Media Two Interactive

Programmatic TV: The Good, The Bad, The Fuzzy – Part 2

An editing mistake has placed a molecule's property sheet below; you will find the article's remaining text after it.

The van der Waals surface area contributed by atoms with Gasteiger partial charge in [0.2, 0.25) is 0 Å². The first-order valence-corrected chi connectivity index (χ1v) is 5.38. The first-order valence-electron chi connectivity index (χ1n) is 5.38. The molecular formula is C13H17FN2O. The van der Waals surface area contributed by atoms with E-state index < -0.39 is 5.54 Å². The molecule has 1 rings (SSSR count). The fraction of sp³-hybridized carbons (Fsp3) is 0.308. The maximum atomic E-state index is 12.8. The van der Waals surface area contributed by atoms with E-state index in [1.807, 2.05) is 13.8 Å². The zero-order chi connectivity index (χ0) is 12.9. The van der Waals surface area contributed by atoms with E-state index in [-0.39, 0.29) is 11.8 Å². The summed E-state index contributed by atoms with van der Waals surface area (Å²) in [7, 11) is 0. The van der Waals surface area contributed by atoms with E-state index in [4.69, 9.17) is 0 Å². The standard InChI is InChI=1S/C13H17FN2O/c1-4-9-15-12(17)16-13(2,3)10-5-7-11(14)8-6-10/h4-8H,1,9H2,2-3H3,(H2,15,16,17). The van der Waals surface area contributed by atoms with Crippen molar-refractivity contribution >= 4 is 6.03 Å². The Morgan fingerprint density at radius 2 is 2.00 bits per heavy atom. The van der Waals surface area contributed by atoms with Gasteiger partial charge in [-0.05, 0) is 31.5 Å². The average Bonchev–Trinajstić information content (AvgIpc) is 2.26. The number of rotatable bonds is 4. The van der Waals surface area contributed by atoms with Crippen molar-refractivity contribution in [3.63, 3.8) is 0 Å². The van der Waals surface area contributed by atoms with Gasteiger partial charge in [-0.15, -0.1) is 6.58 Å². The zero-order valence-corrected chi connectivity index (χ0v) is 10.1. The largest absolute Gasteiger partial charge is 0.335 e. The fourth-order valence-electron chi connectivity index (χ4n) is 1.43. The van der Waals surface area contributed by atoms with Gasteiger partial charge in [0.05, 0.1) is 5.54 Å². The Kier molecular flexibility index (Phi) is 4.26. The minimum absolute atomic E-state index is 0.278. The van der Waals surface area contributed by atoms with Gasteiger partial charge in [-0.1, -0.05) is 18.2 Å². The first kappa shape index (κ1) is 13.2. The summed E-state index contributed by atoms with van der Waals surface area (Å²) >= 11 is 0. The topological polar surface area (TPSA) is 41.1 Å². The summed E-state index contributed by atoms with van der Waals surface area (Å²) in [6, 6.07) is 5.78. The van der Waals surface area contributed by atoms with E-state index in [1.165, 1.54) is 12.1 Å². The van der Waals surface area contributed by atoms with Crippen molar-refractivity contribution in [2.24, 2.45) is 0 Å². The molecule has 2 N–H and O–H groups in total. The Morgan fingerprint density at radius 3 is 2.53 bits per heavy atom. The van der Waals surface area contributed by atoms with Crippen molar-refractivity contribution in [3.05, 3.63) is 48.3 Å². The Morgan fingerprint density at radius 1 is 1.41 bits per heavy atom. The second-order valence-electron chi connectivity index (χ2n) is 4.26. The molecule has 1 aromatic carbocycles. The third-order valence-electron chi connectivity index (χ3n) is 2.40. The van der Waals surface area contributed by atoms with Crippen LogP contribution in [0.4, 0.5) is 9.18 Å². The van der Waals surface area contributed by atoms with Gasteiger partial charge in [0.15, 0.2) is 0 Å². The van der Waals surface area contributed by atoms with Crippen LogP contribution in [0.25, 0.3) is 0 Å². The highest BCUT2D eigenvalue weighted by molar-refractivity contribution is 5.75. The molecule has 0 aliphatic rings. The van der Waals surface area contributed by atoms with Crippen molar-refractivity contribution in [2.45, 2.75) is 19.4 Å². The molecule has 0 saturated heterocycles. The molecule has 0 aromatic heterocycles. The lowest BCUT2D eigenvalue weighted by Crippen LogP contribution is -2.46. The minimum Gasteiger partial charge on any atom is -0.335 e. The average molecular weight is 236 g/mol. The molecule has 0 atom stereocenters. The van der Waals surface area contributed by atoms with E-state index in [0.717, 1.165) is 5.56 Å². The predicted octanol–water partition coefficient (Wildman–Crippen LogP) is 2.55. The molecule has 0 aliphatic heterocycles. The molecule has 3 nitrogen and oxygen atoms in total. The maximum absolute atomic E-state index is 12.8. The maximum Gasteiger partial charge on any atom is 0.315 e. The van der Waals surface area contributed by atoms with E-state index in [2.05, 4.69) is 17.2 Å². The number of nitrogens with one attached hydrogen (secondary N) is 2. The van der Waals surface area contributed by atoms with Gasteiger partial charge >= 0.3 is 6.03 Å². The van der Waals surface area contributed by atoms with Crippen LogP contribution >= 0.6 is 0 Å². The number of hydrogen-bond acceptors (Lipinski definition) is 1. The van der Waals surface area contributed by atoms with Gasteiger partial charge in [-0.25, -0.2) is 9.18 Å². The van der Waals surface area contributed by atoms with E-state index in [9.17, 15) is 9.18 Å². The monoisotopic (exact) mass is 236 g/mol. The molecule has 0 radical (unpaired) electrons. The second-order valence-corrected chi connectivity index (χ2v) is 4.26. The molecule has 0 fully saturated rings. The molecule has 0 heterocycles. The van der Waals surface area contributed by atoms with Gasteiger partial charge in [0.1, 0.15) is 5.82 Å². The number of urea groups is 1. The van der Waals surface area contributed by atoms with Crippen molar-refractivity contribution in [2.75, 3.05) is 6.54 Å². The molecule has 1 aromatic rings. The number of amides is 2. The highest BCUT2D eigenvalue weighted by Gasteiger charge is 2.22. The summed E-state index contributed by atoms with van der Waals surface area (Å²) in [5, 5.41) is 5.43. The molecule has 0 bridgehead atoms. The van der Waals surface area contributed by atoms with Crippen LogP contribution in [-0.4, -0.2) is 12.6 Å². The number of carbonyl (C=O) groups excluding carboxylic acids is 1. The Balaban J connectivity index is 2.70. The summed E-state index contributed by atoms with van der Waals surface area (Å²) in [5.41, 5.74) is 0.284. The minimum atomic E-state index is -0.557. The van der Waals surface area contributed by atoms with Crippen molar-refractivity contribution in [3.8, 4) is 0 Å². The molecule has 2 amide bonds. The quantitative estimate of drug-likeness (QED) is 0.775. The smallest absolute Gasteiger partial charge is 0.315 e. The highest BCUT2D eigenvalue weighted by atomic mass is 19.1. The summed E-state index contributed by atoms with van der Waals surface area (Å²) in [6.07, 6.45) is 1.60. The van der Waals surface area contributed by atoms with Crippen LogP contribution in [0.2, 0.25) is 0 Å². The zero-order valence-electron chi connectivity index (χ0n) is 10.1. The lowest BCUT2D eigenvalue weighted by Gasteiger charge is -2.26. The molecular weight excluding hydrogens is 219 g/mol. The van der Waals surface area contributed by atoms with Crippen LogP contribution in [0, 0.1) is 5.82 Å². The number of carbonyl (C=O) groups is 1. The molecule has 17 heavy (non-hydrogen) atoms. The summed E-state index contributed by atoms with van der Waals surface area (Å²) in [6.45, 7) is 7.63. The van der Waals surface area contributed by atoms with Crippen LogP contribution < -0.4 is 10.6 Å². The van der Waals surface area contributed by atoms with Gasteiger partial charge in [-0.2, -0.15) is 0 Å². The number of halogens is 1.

If you read Part 1 of this programmatic TV series, you probably already understand that programmatic TV offers many benefits such as lower costs, the ability to integrate third party data for more granular targeting and a more automated media process. You might already be considering it as a saving grace for your TV buys. After all, why spend countless hours building out RFPs, evaluating and negotiating TV buys when you can leverage a platform and flip a switch? Despite the convenience of buying TV programmatically, there are some downsides that also need to be considered before diving into the deep end. National TV Buys: If you are looking to run programmatic TV as a substitute for national TV buys, you need to know that it is not currently possible. Programmatic TV inventory is purchased two ways: through aggregated local broadcast networks or through unsold inventory from the cable providers. For cable networks, platforms may only be running inventory through DISH or Comcast, but not running DirectTV or Spectrum. This creates gaps in your national footprint especially in regions that only have smaller cable providers. Those gaps can’t be tracked through the platforms because they can’t divulge which cable providers are their inventory sources. For broadcast, brands can target specific DMAs but some of the smaller markets don’t have the capability to push unsold inventory into a programmatic platform. With a direct buy, those spots are streamed directly from the network before it hits the cable providers or local stations so it’s a guaranteed national buy. Program Specific Targeting: Programmatic TV campaigns also have disadvantages from a content perspective. Platforms running across cable networks can only segment TV buys into dayparts rather than targeting specific shows. Marketers have to run within that 3 – 4 hour daypart window instead of specifying the content that they want to align with. That can only be done through direct relationships which may present a challenge depending on the channel. If your messaging relates more to viewership of a specific show or a show indexes higher for your specific audience, it will be more beneficial to negotiate direct buys to avoid missing valuable viewers. Available Inventory: The only thing worse than missing your viewers is not having your media run altogether. Programmatic TV inventory is not guaranteed because it’s unsold inventory. That means if it is a highly sought after daypart or holiday season, inventory will be limited and there is a chance that your spots won’t air. This can have significant impacts, especially if you are using programmatic TV for micro-initiatives in specific markets with expiring promotions. With direct buys at a national or local level, those spots are guaranteed. Running 100% of TV on unsold inventory can impact branded search, organic traffic, remarketing pools and sales as a result. With every media channel, there are two sides. Publisher direct buys are guaranteed but more expensive. Programmatic TV is more efficient but is not guaranteed. If you are looking at programmatic TV as supplemental support, it’s a good option to increase efficiency, but there are some fuzzy areas when looking at those campaigns. So, before you start your programmatic TV campaigns, tune in next time to learn more about the grey areas to running programmatic TV campaigns. Same M2i time. Same M2i channel. Contact us to find out if programmatic TV is right for you.

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